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Microsoft Joins The Khronos WebGL Working Group

Standards

Published on 11 August 2014 11:01 AM EDT
Written by Michael Larabel in Standards
36 Comments

As some surprising news this morning beyond the Khronos Group working on a new, next-generation API to succeed OpenGL in its current form, Microsoft is back to investing in GL.

Neil Trevett, the VP of the Mobile Developer Ecosystem at NVIDIA and also serves as the President of the Khronos Group, confirmed that Microsoft has joined the Khronos Group's WebGL working group. Microsoft in past years has generally distanced itself from "GL" in favor of their own Direct3D API. Microsoft was originally a member of the OpenGL Architecture Review Board, but they've been out of that position for more than one decade with just pushing DirectX on Windows and leaving Windows OpenGL support as a bastard child.

The WebGL Working Group is tasked with developing future revisions of this JavaScript API for 3D graphics in modern web browsers. Among other participants to the WebGL Working Group are Google, Apple, and Mozilla.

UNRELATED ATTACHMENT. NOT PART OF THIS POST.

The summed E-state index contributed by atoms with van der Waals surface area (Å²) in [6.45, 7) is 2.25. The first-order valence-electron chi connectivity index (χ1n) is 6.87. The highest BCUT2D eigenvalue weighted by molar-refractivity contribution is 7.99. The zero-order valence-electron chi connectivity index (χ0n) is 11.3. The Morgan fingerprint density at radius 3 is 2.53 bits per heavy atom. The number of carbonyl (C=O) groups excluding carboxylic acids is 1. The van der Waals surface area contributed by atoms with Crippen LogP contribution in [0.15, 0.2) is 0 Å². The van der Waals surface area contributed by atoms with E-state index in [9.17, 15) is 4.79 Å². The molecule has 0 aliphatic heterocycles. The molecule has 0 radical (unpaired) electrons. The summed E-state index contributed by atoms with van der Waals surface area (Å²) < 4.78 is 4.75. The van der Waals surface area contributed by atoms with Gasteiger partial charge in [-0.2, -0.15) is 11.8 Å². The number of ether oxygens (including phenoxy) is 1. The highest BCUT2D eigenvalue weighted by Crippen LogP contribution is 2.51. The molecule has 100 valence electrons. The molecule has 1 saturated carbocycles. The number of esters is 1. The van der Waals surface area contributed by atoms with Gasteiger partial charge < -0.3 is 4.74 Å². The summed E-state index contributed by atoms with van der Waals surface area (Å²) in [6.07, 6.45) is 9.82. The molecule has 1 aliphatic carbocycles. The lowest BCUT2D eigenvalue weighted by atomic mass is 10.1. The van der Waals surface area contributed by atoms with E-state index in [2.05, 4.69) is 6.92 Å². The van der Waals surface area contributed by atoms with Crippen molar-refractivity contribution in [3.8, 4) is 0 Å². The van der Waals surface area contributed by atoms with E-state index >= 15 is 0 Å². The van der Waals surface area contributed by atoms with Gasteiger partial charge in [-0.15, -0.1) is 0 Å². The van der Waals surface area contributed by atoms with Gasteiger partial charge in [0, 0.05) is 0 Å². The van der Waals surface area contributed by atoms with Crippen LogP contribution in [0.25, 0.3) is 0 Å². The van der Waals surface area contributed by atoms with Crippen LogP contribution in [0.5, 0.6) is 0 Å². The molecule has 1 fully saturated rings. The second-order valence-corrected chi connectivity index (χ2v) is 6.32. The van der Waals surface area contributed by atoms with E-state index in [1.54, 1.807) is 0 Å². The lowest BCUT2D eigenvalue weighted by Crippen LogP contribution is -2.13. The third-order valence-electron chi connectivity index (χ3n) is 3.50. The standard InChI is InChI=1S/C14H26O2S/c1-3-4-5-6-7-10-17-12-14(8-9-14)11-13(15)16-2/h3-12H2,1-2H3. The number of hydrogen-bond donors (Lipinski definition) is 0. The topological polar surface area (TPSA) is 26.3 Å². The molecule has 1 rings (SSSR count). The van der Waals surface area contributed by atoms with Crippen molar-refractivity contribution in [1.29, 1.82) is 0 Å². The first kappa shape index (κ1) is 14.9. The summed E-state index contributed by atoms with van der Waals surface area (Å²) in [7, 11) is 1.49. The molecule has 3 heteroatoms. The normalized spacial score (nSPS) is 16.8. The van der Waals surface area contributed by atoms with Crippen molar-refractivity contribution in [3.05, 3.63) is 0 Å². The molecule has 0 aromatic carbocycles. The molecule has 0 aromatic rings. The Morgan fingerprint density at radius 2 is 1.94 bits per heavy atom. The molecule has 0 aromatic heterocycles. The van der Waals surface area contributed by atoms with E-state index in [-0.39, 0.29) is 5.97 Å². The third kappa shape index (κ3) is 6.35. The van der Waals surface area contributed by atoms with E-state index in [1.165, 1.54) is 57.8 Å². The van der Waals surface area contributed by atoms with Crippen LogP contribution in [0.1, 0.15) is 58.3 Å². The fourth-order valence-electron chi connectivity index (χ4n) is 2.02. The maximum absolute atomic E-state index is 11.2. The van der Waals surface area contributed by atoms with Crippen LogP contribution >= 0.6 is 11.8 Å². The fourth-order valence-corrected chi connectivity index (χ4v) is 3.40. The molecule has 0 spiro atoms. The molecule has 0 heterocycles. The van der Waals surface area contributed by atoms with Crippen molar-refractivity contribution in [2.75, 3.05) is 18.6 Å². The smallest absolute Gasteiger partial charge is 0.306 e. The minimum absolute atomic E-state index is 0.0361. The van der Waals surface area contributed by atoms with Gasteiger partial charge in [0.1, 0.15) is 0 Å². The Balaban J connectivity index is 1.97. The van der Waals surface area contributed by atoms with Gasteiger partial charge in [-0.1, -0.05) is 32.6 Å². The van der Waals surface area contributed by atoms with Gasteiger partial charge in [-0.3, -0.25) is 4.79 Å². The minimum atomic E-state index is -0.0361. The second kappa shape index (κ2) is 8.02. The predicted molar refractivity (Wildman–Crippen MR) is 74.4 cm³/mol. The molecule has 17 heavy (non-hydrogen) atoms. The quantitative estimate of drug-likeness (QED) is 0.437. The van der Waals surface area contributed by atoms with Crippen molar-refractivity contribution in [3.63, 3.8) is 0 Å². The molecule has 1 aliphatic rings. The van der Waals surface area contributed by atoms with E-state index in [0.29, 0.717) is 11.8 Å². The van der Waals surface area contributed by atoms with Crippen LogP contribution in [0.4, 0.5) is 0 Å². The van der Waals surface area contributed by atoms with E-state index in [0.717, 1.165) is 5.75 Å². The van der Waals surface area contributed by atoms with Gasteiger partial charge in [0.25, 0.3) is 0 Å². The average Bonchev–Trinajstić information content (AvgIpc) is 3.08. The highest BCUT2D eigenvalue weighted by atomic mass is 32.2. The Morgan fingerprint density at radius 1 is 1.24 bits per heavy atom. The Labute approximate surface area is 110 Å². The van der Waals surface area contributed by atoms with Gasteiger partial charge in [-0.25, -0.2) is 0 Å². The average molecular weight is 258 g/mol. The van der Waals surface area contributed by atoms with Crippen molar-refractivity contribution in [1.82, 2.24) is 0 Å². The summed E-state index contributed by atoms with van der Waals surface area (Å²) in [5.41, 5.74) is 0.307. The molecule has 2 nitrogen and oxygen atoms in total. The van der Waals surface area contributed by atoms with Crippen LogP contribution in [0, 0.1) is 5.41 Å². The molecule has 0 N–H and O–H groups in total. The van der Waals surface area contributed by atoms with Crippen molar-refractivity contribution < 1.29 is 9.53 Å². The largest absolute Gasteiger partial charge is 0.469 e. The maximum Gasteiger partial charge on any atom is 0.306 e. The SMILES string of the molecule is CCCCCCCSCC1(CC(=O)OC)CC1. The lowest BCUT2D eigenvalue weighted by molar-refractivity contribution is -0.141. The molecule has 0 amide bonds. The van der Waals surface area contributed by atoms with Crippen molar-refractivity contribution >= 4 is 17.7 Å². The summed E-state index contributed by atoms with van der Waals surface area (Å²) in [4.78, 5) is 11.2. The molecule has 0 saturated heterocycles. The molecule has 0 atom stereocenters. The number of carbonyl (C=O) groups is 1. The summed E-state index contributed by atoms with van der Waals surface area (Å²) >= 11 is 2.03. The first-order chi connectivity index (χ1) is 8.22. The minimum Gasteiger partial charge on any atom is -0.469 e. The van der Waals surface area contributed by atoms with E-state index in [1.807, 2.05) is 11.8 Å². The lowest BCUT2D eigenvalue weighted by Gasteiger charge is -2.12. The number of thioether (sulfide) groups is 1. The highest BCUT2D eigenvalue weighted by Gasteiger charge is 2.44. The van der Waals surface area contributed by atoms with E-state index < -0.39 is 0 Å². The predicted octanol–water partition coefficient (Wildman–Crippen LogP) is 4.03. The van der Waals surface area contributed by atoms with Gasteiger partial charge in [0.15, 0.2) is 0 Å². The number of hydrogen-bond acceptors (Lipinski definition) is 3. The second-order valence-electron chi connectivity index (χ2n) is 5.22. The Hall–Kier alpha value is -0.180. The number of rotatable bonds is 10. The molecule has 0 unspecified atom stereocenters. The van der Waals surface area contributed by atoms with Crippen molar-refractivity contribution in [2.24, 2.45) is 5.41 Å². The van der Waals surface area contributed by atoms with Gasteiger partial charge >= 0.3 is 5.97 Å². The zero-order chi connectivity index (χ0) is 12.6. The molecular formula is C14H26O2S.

Microsoft Joins The Khronos WebGL Working Group


Microsoft joining the WebGL working group is an interesting step and hopefully will lead to some open, welcomed contributions from the company that's generally frowned at by Linux fans. Of course, the Web Graphics Library is still distanced from upstream OpenGL development itself -- the current WebGL specification is based on OpenGL ES 2.0 while WebGL 2 is based on OpenGL ES 3.0. It will be interesting to see if Microsoft wishes to get involved with the working group for the next-gen OpenGL API working group and other Khronos cross-platform, royalty-free APIs.

Microsoft currently offers partial support for WebGL with Internet Explorer 11 and only as of a few months ago is it passing most of the Khronos WebGL reference tests. WebGL for older versions of Internet Explorer are provided by third-party plug-ins.

About The Author
Michael Larabel is the principal author of Phoronix.com and founded the web-site in 2004 with a focus on enriching the Linux hardware experience and being the largest web-site devoted to Linux hardware reviews, particularly for products relevant to Linux gamers and enthusiasts but also commonly reviewing servers/workstations and embedded Linux devices. Michael has written more than 10,000 articles covering the state of Linux hardware support, Linux performance, graphics hardware drivers, and other topics. Michael is also the lead developer of the Phoronix Test Suite, Phoromatic, and OpenBenchmarking.org automated testing software. He can be followed via and or contacted via .
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